The ABC’s of Coaching: How teaching kindergarten made me a better S&C coach

In my previous life (after completing 5 years as a student athlete and before I thought you could actually be a performance coach as a career), I had a brief stint where I sought out the challenge to impart knowledge on a new generation of learners in a more traditional sense. I was an elementary school teacher. I completed a Bachelor of Primary Education, was certified by the Ontario College of Teachers and off I went to conquer Kindergarten. While my experience was much tamer than ‘the Arnolds’ was in the classic 90’s comedy Kindergarten Cop, it really illustrated the value of clear, concise and conscious communication. 

  The average 5-year old’s brain is filled with many fantastic and sometime fantastical reference points for information that can be utilized to help create deeper understanding of the abstract concepts of math, language and science (yes Kindergarten requires exploration of science). The problem is that if these reference points are not connected to the learning properly, a very understandable topic can become extremely confusing due to the lack of the teacher’s ability to flesh out the ideas going through the learner’s head. Then on top of that you have 30 other unique brains with very different life experiences shaping these thought processes and varying degrees of ability to express themselves. So, how does a teacher ever get each of the children to understand that we can put two numbers together to make a different number, that doesn’t consist either of those two numbers and what does teaching kids to understand the causal effect of not building a wide enough base on their block tower have to do with Strength and Conditioning? Well there are many more parallels than you may think.

  As Strength and Conditioning coaches, exercise scientists, personal trainers etc. we speak a very different language than many of our clients. Discussing the mechanisms of the scapular glide, or avoiding femoral acetabular impingement, or correct joint angles to maximize force production seem like very sensible and basic concepts to explore, but to the majority of our clients this is garbeldy gook made up of words that mean nothing or potentially could be a ride they went on once at a fair.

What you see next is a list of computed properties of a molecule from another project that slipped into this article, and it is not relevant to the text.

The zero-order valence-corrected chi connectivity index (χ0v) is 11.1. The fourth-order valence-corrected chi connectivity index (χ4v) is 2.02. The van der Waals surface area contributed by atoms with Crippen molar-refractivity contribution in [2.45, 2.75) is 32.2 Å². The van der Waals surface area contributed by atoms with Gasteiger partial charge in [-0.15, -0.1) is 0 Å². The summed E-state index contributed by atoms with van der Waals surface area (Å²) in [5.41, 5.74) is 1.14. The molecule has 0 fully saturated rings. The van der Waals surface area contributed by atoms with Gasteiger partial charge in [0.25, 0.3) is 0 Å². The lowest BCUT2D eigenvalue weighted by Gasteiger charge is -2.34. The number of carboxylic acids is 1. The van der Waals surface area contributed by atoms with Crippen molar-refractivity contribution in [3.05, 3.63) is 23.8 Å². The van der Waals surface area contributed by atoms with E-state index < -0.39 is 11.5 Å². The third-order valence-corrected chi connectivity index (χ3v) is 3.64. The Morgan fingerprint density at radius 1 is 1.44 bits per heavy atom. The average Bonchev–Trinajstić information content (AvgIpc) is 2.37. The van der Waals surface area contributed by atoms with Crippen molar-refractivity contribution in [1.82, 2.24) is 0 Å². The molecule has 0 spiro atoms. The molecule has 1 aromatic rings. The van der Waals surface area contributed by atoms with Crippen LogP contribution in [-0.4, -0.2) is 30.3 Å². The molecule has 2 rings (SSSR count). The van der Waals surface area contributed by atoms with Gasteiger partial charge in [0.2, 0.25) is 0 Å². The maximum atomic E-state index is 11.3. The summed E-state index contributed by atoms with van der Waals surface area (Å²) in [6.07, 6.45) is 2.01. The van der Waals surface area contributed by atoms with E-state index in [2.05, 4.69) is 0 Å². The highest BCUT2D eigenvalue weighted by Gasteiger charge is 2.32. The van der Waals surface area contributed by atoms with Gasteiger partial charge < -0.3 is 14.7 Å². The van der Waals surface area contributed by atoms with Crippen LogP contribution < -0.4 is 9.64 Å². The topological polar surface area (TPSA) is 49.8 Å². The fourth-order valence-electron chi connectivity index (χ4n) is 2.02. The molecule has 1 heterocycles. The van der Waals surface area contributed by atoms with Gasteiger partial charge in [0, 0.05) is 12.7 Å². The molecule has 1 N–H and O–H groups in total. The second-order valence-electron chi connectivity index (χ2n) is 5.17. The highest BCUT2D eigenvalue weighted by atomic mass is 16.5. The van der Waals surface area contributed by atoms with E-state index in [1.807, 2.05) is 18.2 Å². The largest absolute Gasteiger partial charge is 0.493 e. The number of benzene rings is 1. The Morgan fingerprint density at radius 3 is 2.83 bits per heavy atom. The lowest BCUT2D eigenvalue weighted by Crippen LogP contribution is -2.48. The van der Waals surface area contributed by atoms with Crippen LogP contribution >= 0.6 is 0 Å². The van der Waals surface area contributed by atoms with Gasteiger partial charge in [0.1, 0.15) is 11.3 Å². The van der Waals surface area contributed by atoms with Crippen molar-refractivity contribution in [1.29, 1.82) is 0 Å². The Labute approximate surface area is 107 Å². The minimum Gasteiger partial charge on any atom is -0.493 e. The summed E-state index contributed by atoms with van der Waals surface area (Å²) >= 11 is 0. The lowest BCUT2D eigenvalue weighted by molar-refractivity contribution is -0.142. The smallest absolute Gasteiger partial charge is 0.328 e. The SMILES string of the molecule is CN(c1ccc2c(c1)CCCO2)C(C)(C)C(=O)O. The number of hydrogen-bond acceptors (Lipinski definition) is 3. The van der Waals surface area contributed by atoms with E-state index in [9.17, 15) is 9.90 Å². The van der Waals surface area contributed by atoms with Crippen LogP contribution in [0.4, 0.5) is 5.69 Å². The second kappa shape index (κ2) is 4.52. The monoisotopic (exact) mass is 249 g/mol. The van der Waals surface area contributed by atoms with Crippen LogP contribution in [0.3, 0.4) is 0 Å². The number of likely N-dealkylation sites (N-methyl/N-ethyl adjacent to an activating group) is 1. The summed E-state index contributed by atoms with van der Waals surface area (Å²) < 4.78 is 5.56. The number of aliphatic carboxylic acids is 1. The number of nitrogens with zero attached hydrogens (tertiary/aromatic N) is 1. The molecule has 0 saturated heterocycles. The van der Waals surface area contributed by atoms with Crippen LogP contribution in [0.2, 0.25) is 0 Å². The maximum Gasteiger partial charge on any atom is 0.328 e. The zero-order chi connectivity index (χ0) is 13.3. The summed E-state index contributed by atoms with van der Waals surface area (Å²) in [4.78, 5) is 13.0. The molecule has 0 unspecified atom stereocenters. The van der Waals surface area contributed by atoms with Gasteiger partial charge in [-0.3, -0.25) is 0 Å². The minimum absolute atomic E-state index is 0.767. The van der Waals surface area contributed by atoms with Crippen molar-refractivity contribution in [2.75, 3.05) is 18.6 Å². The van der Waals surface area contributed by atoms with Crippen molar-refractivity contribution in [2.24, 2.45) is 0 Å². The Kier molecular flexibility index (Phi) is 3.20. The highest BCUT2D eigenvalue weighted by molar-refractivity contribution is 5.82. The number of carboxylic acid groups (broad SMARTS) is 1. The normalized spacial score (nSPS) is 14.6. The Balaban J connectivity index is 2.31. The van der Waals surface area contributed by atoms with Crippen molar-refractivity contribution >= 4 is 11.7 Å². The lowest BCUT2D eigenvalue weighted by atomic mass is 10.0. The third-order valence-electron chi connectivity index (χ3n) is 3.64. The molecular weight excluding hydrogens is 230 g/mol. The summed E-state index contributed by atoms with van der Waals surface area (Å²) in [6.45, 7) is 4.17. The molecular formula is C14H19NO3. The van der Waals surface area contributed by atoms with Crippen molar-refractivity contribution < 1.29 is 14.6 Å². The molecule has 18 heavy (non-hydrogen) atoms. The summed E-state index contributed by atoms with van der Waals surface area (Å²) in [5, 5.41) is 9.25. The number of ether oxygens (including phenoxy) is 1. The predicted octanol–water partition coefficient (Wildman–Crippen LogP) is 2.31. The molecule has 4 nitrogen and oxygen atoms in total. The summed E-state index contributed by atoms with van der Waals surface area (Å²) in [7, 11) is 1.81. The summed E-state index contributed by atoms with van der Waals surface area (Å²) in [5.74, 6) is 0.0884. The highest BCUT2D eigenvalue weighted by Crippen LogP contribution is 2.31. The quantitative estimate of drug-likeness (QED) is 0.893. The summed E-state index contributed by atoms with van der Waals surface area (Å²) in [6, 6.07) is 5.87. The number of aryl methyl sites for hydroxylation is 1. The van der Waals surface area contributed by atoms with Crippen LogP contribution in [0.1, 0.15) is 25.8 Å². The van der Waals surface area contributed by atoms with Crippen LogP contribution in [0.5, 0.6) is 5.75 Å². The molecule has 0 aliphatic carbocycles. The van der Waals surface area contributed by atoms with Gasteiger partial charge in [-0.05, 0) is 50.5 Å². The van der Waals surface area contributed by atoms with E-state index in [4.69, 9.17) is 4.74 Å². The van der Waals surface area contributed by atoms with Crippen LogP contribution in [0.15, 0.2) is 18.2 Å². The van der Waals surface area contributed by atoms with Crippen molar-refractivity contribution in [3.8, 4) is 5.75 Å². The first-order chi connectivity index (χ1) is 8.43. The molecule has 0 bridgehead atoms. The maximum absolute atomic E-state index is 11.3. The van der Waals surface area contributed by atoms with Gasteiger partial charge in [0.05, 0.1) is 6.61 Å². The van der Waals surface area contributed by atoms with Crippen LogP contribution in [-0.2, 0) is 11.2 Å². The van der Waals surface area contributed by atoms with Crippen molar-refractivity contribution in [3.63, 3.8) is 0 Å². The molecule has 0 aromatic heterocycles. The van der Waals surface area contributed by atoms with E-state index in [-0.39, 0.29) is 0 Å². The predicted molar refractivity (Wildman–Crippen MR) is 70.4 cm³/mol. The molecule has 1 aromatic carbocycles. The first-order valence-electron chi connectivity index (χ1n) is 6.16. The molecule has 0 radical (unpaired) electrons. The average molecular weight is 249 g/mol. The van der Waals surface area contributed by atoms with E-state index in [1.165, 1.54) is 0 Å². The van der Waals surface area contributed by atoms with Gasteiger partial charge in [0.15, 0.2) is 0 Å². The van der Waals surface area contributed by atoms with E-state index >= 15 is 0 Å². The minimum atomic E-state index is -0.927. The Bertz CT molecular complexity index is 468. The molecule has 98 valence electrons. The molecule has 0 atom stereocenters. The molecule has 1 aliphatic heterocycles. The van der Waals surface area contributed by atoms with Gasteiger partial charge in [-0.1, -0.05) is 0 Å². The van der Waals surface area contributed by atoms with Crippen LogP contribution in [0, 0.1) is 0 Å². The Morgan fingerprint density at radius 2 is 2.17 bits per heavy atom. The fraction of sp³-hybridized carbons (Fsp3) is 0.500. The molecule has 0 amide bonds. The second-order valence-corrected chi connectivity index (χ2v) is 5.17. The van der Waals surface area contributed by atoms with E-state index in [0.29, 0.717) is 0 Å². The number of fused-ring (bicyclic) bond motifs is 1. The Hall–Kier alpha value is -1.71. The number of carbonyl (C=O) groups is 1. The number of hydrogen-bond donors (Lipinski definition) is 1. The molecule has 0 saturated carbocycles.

In addition to a language barrier, we are often dealing in the abstract. Similar to the understanding of numbers and letters which are made up, human inventions, we are attempting to get clients understanding interactions of things inside of their body for which many are not even aware are happening. Discussing impingement zones, or the interplay of core control on pelvic positioning and shoulder range of motion with a person who isn’t aware that ‘Abs’ are more than just something that look cool in training videos on YouTube is probably not going to get you very far. When I close my eyes I see diagrams, illustrations and cadaver images that help me understand what is happening within a specific client’s anatomy. They however, aren’t likely going to have that point of reference, or even worse they have something that a friend of a friend’s uncle who “used to lift weights” told them, bouncing around insider of their head.

​  This leads to a third parallel, the variety of different learners. Depending on which sort of environment you work in, a performance coach may be working with 1-100 different athletes, who for all intents and purposes are learners. Each of these athletes or clients are coming to the table with a wide range of past experiences (both good and bad) which the strength coach must either overcome or nurture in order to create understanding and maximize results for each individual. On top of this some clients need to jump in and do the movements in order to ‘feel’ it, while others want to watch someone do it and then another set can listen and internalize. But to complicate things greater, one client may have a poor understanding of the movement you are asking them to perform and another may have an undiagnosed limitation that is impeding their ability to complete said movement.  What is a coach to do? 

 

​  In part 2 of the ABC’s of coaching, I will parse some of my learnings that I have found extremely valuable in the cross over from academic educator to physical performance educator.    

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